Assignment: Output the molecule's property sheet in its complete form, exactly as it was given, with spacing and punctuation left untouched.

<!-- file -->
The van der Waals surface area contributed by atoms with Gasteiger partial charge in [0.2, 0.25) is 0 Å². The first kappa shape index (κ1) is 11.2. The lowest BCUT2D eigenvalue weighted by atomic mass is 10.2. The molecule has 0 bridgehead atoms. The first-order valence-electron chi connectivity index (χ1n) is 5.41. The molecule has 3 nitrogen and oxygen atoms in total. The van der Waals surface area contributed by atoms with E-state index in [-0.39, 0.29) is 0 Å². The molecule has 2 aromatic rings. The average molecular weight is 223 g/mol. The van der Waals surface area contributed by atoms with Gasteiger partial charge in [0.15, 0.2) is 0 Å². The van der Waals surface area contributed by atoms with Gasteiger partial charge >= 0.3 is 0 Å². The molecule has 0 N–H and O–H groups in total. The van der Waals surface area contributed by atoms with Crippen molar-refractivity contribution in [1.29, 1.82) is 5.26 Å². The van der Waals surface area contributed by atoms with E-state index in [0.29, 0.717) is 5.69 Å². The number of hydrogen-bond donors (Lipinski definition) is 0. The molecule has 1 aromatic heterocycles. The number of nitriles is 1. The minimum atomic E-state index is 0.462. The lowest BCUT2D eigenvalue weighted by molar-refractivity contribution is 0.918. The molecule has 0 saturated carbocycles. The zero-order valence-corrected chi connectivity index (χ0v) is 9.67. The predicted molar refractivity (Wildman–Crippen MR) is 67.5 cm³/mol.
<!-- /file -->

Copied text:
The van der Waals surface area contributed by atoms with Gasteiger partial charge in [0.2, 0.25) is 0 Å². The first kappa shape index (κ1) is 11.2. The lowest BCUT2D eigenvalue weighted by atomic mass is 10.2. The molecule has 0 bridgehead atoms. The first-order valence-electron chi connectivity index (χ1n) is 5.41. The molecule has 3 nitrogen and oxygen atoms in total. The van der Waals surface area contributed by atoms with E-state index in [-0.39, 0.29) is 0 Å². The molecule has 2 aromatic rings. The average molecular weight is 223 g/mol. The van der Waals surface area contributed by atoms with Gasteiger partial charge in [0.15, 0.2) is 0 Å². The van der Waals surface area contributed by atoms with Gasteiger partial charge >= 0.3 is 0 Å². The molecule has 0 N–H and O–H groups in total. The van der Waals surface area contributed by atoms with Crippen molar-refractivity contribution in [1.29, 1.82) is 5.26 Å². The van der Waals surface area contributed by atoms with E-state index in [0.29, 0.717) is 5.69 Å². The number of hydrogen-bond donors (Lipinski definition) is 0. The molecule has 1 aromatic heterocycles. The number of nitriles is 1. The minimum atomic E-state index is 0.462. The lowest BCUT2D eigenvalue weighted by molar-refractivity contribution is 0.918. The molecule has 0 saturated carbocycles. The zero-order valence-corrected chi connectivity index (χ0v) is 9.67. The predicted molar refractivity (Wildman–Crippen MR) is 67.5 cm³/mol.